Does Behavior Modification Work with Dogs?

February 27, 2022

By: Allyson Salzer, PhD, BCBA, CPDT-KA
Does Positive Reinforcement Work with Dogs?

Before diving too deep, if you have question about what exactly, is behavior modification, check out our first blog here

Behavior modification has been used to study organisms from pigeons and rats to humans. Additionally, understanding how consequences impact behavior has led to successful treatments for adults, children, companion animals, and even captive animals. Manipulating the environment to produce desired behavioral effects is an effective way to create behavior change in dogs. Teaching a dog that food or attention comes (reinforcers) after compliance or that a timeout (negative punishment) occurs for jumping are all effective ways to train dogs. Additionally, behavior analysts prioritize positive reinforcement strategies over punishment strategies which helps build rapport between owners and their pets and is a more ethical means of treatment. 

So, in short, YES, behavior modification does work with dogs. In fact, there are multiple types of behavior modification that can be done with dogs to change their behavior. We will cover each of them briefly:


I want to get this one out of the way because historically it has been the most popular way to change behavior in the domesticated dog. For example, electric shock (shock collars) have been used to reduce problem behavior in dogs (Green & Woodruff, 1990). Additionally, citronella collars (Moffat et al., 2003) or even physical punishment like kneeing a dog in the chest when it jumps (Koehler, 1996) have all been used and recommended by dog trainers. Now, just because you can, does not mean you should. In fact, ethical guidelines formally guide treatment and state explicitly that reinforcement-based procedures should be used prior to ANY punishment (APDT, 2017). Additionally, the type of punishment matters. Negative punishment or removing something pleasant for a brief period of time (e.g., a timeout) is preferred over a positive punisher, which introduces an aversive stimulus (e.g., a loud “no”). Even in the positive punishment spectrum, there are types of punishers that are more preferred than others and reputable dog trainers will NOT use certain punishment procedures like a shock collar – therefore we recommend NOT using punishment procedures without guidance from a behavior consultant. There is so much room for error with punishment procedures AND there are SO many better options that I want to steer clear of this one!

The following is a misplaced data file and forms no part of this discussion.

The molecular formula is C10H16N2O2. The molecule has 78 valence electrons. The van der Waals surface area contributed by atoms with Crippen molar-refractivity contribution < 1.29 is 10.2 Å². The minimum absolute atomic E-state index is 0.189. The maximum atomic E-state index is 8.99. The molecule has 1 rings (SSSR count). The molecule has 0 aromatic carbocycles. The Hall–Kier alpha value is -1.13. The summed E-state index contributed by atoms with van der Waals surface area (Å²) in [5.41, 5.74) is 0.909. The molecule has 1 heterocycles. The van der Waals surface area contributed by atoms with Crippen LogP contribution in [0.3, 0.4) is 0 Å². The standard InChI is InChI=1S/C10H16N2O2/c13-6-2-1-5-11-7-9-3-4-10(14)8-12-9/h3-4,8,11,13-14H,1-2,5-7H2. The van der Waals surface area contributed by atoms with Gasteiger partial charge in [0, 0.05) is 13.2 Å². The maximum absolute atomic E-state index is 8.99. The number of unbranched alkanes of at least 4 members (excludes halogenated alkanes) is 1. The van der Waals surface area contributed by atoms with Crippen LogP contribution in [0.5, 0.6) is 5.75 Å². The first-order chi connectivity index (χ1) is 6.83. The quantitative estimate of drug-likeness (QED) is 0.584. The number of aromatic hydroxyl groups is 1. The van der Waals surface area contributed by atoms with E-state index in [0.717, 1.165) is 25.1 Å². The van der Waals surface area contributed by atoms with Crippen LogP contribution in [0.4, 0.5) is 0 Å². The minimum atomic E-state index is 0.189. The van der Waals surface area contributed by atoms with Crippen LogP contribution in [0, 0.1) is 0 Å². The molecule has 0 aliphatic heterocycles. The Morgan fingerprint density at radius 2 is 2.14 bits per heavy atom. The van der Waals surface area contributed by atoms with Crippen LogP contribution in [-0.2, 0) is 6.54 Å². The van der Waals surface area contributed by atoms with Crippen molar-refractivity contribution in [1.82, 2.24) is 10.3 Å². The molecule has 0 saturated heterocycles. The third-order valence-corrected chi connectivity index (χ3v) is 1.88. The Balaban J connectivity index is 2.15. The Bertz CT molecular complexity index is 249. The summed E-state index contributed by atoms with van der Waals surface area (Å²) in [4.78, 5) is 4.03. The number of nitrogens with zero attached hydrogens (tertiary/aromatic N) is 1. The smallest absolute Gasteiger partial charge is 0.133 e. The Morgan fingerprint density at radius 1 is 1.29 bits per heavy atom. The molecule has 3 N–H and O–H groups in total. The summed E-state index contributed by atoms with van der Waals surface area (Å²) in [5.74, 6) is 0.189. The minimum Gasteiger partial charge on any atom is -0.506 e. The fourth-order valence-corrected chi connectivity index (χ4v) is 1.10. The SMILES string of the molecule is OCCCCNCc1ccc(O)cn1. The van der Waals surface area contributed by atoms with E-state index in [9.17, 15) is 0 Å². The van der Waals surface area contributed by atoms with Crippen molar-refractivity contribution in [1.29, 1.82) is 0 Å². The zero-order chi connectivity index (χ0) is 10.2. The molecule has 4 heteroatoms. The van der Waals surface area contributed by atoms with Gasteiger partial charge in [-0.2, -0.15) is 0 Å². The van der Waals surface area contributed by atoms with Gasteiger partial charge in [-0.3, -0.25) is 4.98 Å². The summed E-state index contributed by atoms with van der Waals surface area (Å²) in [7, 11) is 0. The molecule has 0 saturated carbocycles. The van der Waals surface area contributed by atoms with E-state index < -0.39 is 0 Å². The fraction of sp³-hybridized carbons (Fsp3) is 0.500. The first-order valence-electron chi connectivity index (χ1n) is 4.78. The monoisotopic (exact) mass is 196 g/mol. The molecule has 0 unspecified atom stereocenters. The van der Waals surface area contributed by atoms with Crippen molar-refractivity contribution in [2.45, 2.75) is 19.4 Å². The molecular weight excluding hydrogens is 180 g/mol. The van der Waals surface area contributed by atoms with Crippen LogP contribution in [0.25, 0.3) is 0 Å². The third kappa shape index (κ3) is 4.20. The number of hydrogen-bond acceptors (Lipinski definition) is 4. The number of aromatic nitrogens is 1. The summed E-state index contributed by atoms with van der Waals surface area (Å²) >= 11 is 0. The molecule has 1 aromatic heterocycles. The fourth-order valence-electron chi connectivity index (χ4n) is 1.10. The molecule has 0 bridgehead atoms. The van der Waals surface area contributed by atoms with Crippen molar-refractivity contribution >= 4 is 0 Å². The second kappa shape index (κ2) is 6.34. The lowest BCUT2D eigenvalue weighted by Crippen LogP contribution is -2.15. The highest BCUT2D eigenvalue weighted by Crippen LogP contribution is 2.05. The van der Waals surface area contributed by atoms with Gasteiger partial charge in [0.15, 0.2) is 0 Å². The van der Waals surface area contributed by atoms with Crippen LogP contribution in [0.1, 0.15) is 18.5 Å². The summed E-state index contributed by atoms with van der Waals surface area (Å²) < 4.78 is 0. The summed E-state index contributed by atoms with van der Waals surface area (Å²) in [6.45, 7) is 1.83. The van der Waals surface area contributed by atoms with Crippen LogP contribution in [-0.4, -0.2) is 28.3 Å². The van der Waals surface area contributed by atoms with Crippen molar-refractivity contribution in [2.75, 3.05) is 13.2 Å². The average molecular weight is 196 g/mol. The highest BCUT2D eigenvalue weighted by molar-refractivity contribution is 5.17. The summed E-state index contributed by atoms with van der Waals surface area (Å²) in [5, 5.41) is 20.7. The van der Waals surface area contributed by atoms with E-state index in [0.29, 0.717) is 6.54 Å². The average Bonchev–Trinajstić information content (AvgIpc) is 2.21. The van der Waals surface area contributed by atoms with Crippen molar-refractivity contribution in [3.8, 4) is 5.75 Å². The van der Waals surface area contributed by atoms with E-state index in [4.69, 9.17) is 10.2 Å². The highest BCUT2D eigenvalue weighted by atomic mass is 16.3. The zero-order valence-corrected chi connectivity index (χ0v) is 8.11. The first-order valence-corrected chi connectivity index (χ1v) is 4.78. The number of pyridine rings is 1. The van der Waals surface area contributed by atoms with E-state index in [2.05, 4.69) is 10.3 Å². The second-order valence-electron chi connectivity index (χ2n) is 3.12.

This one seems to make a lot of sense to dog owners. You ask your dog to sit, he sits, and then you provide a treat. His rate of sitting goes up! Seems simple enough, right? But what about decreasing behavior we don’t want to see? A procedure called differential reinforcement is a way that behaviorists can modify a dog’s environment by discontinuing reinforcement for problem behavior and reinforcing something different. For example, if your dog jumps for attention, you can instead give him attention for doing something different like sitting, but no longer provide attention for jumping (I know, easier said than done!). This way, if your dog wants attention, he will have to sit for it (or anything that isn’t jumping). Formally, differential reinforcement means to put the problematic behavior on extinction while simultaneously reinforcing another, more appropriate, behavior. We use this procedure to reduce a lot of common problem behaviors like jumping, play mouthing, or even barking for attention (Burch & Bailey, 1999). Reinforcement strategies have been compared to punishment strategies with great success – dogs do well and owners prefer these methods (Protopopova et al., 2016).